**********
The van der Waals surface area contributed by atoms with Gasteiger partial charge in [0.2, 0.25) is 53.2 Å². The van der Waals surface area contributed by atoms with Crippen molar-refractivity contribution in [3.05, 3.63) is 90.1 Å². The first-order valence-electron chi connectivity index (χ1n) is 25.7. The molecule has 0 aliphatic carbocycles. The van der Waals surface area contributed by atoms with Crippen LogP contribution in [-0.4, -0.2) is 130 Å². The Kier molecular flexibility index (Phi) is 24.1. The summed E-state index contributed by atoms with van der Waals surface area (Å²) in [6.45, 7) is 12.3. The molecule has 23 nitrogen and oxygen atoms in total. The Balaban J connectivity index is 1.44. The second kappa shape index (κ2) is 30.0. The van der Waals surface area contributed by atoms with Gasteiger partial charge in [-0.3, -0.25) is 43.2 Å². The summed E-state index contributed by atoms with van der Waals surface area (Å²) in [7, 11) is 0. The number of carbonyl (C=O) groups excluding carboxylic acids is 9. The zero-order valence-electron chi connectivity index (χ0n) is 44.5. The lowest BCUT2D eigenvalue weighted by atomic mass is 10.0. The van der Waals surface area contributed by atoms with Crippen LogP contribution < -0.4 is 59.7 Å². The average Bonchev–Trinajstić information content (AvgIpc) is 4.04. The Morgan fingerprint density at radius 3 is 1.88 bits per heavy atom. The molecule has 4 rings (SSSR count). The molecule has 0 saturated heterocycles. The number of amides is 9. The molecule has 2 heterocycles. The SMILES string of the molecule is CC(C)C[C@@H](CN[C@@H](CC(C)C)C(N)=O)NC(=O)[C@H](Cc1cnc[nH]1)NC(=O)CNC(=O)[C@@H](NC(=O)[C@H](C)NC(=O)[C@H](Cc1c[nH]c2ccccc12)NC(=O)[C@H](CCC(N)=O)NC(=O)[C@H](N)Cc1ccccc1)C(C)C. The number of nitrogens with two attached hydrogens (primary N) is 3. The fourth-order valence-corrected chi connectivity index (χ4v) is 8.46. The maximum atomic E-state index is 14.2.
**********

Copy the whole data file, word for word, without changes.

The van der Waals surface area contributed by atoms with Gasteiger partial charge in [0.2, 0.25) is 53.2 Å². The van der Waals surface area contributed by atoms with Crippen molar-refractivity contribution in [3.05, 3.63) is 90.1 Å². The first-order valence-electron chi connectivity index (χ1n) is 25.7. The molecule has 0 aliphatic carbocycles. The van der Waals surface area contributed by atoms with Crippen LogP contribution in [-0.4, -0.2) is 130 Å². The Kier molecular flexibility index (Phi) is 24.1. The summed E-state index contributed by atoms with van der Waals surface area (Å²) in [6.45, 7) is 12.3. The molecule has 23 nitrogen and oxygen atoms in total. The Balaban J connectivity index is 1.44. The second kappa shape index (κ2) is 30.0. The van der Waals surface area contributed by atoms with Gasteiger partial charge in [-0.3, -0.25) is 43.2 Å². The summed E-state index contributed by atoms with van der Waals surface area (Å²) in [7, 11) is 0. The number of carbonyl (C=O) groups excluding carboxylic acids is 9. The zero-order valence-electron chi connectivity index (χ0n) is 44.5. The lowest BCUT2D eigenvalue weighted by atomic mass is 10.0. The van der Waals surface area contributed by atoms with Crippen LogP contribution < -0.4 is 59.7 Å². The average Bonchev–Trinajstić information content (AvgIpc) is 4.04. The Morgan fingerprint density at radius 3 is 1.88 bits per heavy atom. The molecule has 4 rings (SSSR count). The molecule has 0 saturated heterocycles. The number of amides is 9. The molecule has 2 heterocycles. The SMILES string of the molecule is CC(C)C[C@@H](CN[C@@H](CC(C)C)C(N)=O)NC(=O)[C@H](Cc1cnc[nH]1)NC(=O)CNC(=O)[C@@H](NC(=O)[C@H](C)NC(=O)[C@H](Cc1c[nH]c2ccccc12)NC(=O)[C@H](CCC(N)=O)NC(=O)[C@H](N)Cc1ccccc1)C(C)C. The number of nitrogens with two attached hydrogens (primary N) is 3. The fourth-order valence-corrected chi connectivity index (χ4v) is 8.46. The maximum atomic E-state index is 14.2.